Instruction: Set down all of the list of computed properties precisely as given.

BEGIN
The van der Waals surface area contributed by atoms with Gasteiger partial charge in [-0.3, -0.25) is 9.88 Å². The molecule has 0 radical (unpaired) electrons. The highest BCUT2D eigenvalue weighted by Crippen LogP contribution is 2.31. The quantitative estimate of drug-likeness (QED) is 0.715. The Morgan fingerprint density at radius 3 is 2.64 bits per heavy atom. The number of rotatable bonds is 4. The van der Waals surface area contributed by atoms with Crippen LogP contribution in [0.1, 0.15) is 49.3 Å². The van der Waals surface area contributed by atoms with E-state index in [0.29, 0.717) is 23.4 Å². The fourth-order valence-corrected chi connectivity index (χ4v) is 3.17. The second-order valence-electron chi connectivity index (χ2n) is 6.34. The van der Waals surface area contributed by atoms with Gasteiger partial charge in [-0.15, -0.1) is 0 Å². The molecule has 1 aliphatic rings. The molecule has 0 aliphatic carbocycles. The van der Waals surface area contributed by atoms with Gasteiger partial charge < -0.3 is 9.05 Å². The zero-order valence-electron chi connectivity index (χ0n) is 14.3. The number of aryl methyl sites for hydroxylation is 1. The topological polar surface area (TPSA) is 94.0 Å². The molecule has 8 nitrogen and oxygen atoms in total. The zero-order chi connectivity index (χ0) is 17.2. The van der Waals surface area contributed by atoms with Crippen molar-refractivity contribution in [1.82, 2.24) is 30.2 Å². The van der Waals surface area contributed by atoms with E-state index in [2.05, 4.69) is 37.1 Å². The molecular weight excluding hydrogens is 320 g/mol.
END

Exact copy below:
The van der Waals surface area contributed by atoms with Gasteiger partial charge in [-0.3, -0.25) is 9.88 Å². The molecule has 0 radical (unpaired) electrons. The highest BCUT2D eigenvalue weighted by Crippen LogP contribution is 2.31. The quantitative estimate of drug-likeness (QED) is 0.715. The Morgan fingerprint density at radius 3 is 2.64 bits per heavy atom. The number of rotatable bonds is 4. The van der Waals surface area contributed by atoms with Crippen LogP contribution in [0.1, 0.15) is 49.3 Å². The van der Waals surface area contributed by atoms with E-state index in [0.29, 0.717) is 23.4 Å². The fourth-order valence-corrected chi connectivity index (χ4v) is 3.17. The second-order valence-electron chi connectivity index (χ2n) is 6.34. The van der Waals surface area contributed by atoms with Gasteiger partial charge in [-0.15, -0.1) is 0 Å². The molecule has 1 aliphatic rings. The molecule has 0 aliphatic carbocycles. The van der Waals surface area contributed by atoms with Gasteiger partial charge < -0.3 is 9.05 Å². The zero-order valence-electron chi connectivity index (χ0n) is 14.3. The number of aryl methyl sites for hydroxylation is 1. The topological polar surface area (TPSA) is 94.0 Å². The molecule has 8 nitrogen and oxygen atoms in total. The zero-order chi connectivity index (χ0) is 17.2. The van der Waals surface area contributed by atoms with Crippen molar-refractivity contribution in [1.82, 2.24) is 30.2 Å². The van der Waals surface area contributed by atoms with E-state index in [2.05, 4.69) is 37.1 Å². The molecular weight excluding hydrogens is 320 g/mol.